Gaifman does not hesitate to illustrate the non-figural, giving each monument (even if only a stone) its due. In this way she can visualize the impact of rough objects on religious behaviour. The rich material from Thera has never been treated in the context of aniconism. Here Gaifman intriguingly suggests that aniconism has something to do with tribal congregation in the outskirts of the city next to the gymnasium, where the inscriptions in the rocks are testimonies of liminal experiences (i.e., the beginning of homoerotic relationships). Niches in the rocks testify to aniconic cult without any hint at a specific divinity. These are similar to the empty seats of Chalke carved into the rock, which Gaifman convincingly subsumes under aniconic material culture. The representation of rocks on coins is included as well. Here she analyzes the famous stone of Aphrodite in Paphos (Cyprus); it served the Roman imagination, yet cannot be supported by archaeological evidence.

There are also carved stones in the form of steles, and these must be understood in context. Even with the name of a divinity (written in the nominative form), the stones cannot always be interpreted as markers of divine presence, as Gaifman rightly insists. They are rather dedications to the gods. Many of them were found in South Italy (Metapontum) and Sicily, but they also appear on the mainland as simple expressions of piety.

Gaifman discusses at length the interesting “altar of the six goddesses” in Pherai (Thessaly) of the late fourth century, which provides a variety of goddess’ names on a row of joining steles and which perhaps was crowned by the heads of the venerated goddesses. But the presence of the heads classifies this monument as a semi-figural object. And here the question arises of how we are to understand the semi-figural. Some will underscore the aniconic dimension, others the anthropomorphic.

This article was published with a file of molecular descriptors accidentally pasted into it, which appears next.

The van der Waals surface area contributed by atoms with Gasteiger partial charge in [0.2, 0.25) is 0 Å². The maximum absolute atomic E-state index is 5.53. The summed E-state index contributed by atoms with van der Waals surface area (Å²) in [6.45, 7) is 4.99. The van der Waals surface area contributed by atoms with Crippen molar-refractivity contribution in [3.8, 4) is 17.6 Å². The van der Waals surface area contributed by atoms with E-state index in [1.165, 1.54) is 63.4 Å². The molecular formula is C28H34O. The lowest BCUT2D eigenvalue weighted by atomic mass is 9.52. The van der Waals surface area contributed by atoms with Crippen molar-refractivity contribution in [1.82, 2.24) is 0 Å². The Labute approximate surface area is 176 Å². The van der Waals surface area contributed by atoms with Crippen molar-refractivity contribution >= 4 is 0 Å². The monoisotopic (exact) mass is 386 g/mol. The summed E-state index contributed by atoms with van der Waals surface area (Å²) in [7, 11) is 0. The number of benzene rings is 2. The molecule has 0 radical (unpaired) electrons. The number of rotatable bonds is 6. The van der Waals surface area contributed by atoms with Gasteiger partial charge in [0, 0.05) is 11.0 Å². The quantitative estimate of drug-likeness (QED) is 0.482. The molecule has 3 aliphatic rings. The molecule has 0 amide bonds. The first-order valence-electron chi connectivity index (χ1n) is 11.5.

Above all Gaifman deserves praise for her precision. Unlike her predecessors, she never speaks of “divine representation” in non-figural objects but always understands them as “markers of divine presence.” Stones and steles designate the god or goddess; they are not relics of ancient aniconic veneration. If the Greeks performed cultic rites in front of stones, these objects helped the worshippers to experience divine power—we can only speculate at the level of intensity. The Greeks never venerated the objects as if they were the gods themselves. Steles are not the actual divinities. Rather, they demarcate divine presence in the context of the subject. Even when the steles bear a goddess’s name such as Aphrodite, they do not indicate that she was venerated in aniconic form. Instead they reveal that a stone was used to represent her presence as ritual was performed. In the sphere of athletics, steles similarly functioned to demarcate space.  Here and elsewhere, their purpose was to “set the scene,” not to be worshipped.